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Sophos identifies source of ‘MrbMiner’ attacks targeting database servers

MrbMiner is a recently discovered cryptominer that targets internet-facing database servers (SQL servers) and downloads and installs a cryptominer. Database servers are an attractive target for cryptojackers because they are used for resource intensive activity and therefore have powerful processing capability.

Sophos, a global player in next-generation cybersecurity, published a new report on MrbMiner, “MrbMiner: Cryptojacking to bypass international sanctions,” tracking its origin and management to a small software development company based in Iran. 

MrbMiner is a recently discovered cryptominer that targets internet-facing database servers (SQL servers) and downloads and installs a cryptominer. Database servers are an attractive target for cryptojackers because they are used for resource intensive activity and therefore have powerful processing capability. 

SophosLabs found that the attackers used multiple routes to install the malicious mining software on a targeted server, with the cryptominer payload and configuration files packed into deliberately mis-named zip archive files. 

The name of an Iran-based software company was hardcoded into the miner’s main configuration file. This domain is connected to many other zip files also containing copies of the miner. These zip files have in turn been downloaded from other domains, one of which is mrbftp.xyz.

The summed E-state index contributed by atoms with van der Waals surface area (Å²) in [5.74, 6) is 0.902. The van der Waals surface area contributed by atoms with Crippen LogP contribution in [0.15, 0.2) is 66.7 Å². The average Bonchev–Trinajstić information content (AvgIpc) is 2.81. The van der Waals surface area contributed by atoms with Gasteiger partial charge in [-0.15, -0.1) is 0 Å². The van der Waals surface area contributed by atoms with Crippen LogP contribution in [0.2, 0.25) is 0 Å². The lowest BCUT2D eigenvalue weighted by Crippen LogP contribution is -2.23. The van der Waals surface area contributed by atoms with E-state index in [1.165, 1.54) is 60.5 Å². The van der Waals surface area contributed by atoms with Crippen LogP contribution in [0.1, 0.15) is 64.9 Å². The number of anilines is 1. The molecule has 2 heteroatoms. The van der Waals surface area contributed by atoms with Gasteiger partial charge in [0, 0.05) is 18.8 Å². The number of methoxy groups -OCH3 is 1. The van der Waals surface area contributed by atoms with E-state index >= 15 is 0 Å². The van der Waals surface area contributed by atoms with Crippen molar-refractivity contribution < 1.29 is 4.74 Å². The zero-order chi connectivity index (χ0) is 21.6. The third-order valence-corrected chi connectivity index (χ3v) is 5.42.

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“In many ways, MrbMiner’s operations appear typical of most cryptominer attacks we’ve seen targeting internet-facing servers,” said Gabor Szappanos, threat research director, SophosLabs. “The difference here is that the attacker appears to have thrown caution to the wind when it comes to concealing their identity. Many of the records relating to the miner’s configuration, its domains and IP addresses, signpost to a single point of origin: a small software company based in Iran.

“In an age of multi-million dollar ransomware attacks that bring organizations to their knees it can be easy to discount cryptojacking as a nuisance rather than a serious threat, but that would be a mistake. Cryptojacking is a silent and invisible threat that is easy to implement and very difficult to detect. Further, once a system has been compromised it presents an open door for other threats, such as ransomware. It is therefore important to stop cryptojacking in its tracks. Look out for signs such as a reduction in computer speed and performance, increased electricity use, devices overheating and increased demands on the CPU.”

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